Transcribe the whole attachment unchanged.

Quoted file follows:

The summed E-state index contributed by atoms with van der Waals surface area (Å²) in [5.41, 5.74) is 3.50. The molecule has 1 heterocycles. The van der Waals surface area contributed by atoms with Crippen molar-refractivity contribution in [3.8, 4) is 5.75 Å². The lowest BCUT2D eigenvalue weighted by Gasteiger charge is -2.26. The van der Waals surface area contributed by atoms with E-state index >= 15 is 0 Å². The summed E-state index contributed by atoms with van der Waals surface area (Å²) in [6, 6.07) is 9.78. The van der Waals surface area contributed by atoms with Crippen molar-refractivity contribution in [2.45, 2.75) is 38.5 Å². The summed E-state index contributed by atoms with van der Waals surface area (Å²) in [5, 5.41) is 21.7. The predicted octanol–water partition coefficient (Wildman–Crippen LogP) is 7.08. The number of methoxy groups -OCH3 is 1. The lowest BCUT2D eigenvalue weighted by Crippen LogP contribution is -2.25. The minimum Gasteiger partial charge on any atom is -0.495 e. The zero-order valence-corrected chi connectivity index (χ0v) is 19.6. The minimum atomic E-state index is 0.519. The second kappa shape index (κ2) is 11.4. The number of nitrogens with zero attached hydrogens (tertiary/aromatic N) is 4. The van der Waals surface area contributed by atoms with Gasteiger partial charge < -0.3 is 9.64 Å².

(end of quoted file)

The summed E-state index contributed by atoms with van der Waals surface area (Å²) in [5.41, 5.74) is 3.50. The molecule has 1 heterocycles. The van der Waals surface area contributed by atoms with Crippen molar-refractivity contribution in [3.8, 4) is 5.75 Å². The lowest BCUT2D eigenvalue weighted by Gasteiger charge is -2.26. The van der Waals surface area contributed by atoms with E-state index >= 15 is 0 Å². The summed E-state index contributed by atoms with van der Waals surface area (Å²) in [6, 6.07) is 9.78. The van der Waals surface area contributed by atoms with Crippen molar-refractivity contribution in [2.45, 2.75) is 38.5 Å². The summed E-state index contributed by atoms with van der Waals surface area (Å²) in [5, 5.41) is 21.7. The predicted octanol–water partition coefficient (Wildman–Crippen LogP) is 7.08. The number of methoxy groups -OCH3 is 1. The lowest BCUT2D eigenvalue weighted by Crippen LogP contribution is -2.25. The minimum Gasteiger partial charge on any atom is -0.495 e. The zero-order valence-corrected chi connectivity index (χ0v) is 19.6. The minimum atomic E-state index is 0.519. The second kappa shape index (κ2) is 11.4. The number of nitrogens with zero attached hydrogens (tertiary/aromatic N) is 4. The van der Waals surface area contributed by atoms with Gasteiger partial charge < -0.3 is 9.64 Å².